Java Code Examples for java.sql.ResultSet#setFetchDirection()

The following examples show how to use java.sql.ResultSet#setFetchDirection() . These examples are extracted from open source projects. You can vote up the ones you like or vote down the ones you don't like, and go to the original project or source file by following the links above each example. You may check out the related API usage on the sidebar.
Example 1
@Override
public void optimizeResultSet(ResultSet resultSet,
		OperationType operationType) {

	switch (operationType){
	case READ:
		try {
			resultSet.setFetchDirection(ResultSet.FETCH_FORWARD);
			// SQLite driver MUST HAVE fetch size set to 0 - otherwise it limits number of results returned
			resultSet.setFetchSize(0);
		} catch(SQLException ex) {
			//TODO: for now, do nothing
		}
	}

}
 
Example 2
@Override
public void optimizeResultSet(ResultSet resultSet,
		OperationType operationType) {

	switch (operationType){
	case READ:
		try {
			resultSet.setFetchDirection(ResultSet.FETCH_FORWARD);
			// SQLite driver MUST HAVE fetch size set to 0 - otherwise it limits number of results returned
			resultSet.setFetchSize(0);
		} catch(SQLException ex) {
			//TODO: for now, do nothing
		}
	}

}
 
Example 3
@Override
public final void setFetchDirection(final int direction) throws SQLException {
    Collection<SQLException> exceptions = new LinkedList<>();
    for (ResultSet each : resultSets) {
        try {
            each.setFetchDirection(direction);
        } catch (final SQLException ex) {
            exceptions.add(ex);
        }
    }
    throwSQLExceptionIfNecessary(exceptions);
}
 
Example 4
Source Project: Openfire   File: DbConnectionManager.java    License: Apache License 2.0 5 votes vote down vote up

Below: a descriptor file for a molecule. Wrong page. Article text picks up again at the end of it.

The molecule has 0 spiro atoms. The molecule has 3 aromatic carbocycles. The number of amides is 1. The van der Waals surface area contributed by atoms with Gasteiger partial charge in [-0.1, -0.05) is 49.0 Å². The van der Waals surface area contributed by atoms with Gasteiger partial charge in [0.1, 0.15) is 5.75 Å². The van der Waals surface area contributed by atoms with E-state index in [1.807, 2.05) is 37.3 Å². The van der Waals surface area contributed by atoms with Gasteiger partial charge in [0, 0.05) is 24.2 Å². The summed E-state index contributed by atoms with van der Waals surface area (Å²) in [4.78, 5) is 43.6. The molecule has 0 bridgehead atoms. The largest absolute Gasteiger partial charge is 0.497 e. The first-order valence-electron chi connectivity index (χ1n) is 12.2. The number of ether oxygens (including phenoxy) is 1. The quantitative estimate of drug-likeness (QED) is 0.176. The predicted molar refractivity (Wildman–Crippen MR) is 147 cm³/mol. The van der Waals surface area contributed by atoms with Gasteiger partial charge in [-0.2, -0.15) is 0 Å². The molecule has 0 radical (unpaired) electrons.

/**
 * Scrolls forward in a result set the specified number of rows. If the JDBC driver
 * supports the feature, the cursor will be moved directly. Otherwise, we scroll
 * through results one by one manually by calling {@code rs.next()}.
 *
 * @param rs the ResultSet object to scroll.
 * @param rowNumber the row number to scroll forward to.
 * @throws SQLException if an error occurs.
 */
public static void scrollResultSet(ResultSet rs, int rowNumber) throws SQLException {
    // If the driver supports scrollable result sets, use that feature.
    if (isScrollResultsSupported()) {
        if (rowNumber > 0) {
            // We will attempt to do a relative fetch. This may fail in SQL Server if
            // <resultset-navigation-strategy> is set to absolute. It would need to be
            // set to looping to work correctly.
            // If so, manually scroll to the correct row.
            try {
                rs.setFetchDirection(ResultSet.FETCH_FORWARD);
                rs.relative(rowNumber);
            }
            catch (SQLException e) {
                // TODO change "Error ..." to "Disabling ..."
                Log.error("Error in JDBC method rs.relative(rowNumber).", e);
                //Log.error("Disabling JDBC method rs.relative(rowNumber).", e);
                //scrollResultsSupported = false;
                for (int i = 0; i < rowNumber; i++) {
                    rs.next();
                }
            }
        }
    }
    // Otherwise, manually scroll to the correct row.
    else {
        for (int i = 0; i < rowNumber; i++) {
            rs.next();
        }
    }
}
 
Example 5
@Override
public void optimizeResultSet(ResultSet resultSet, OperationType operationType) {
	switch (operationType){
	case READ:
		try {
			resultSet.setFetchDirection(ResultSet.FETCH_FORWARD);
			resultSet.setFetchSize(DEFAULT_FETCH_SIZE);
		} catch(SQLException ex) {
			//TODO: for now, do nothing
		}
	}
}
 
Example 6
@Override
public void optimizeResultSet(ResultSet res,OperationType operType){
	if (operType == OperationType.READ) {
		try {
			res.setFetchDirection(ResultSet.FETCH_FORWARD);
		}catch(SQLException ex){
			//TODO: for now, do nothing
		}
	}
}
 
Example 7
@NoWarning("SQL_BAD_RESULTSET_ACCESS")
void notBug2(ResultSet any) throws SQLException {
    any.setFetchDirection(0);
}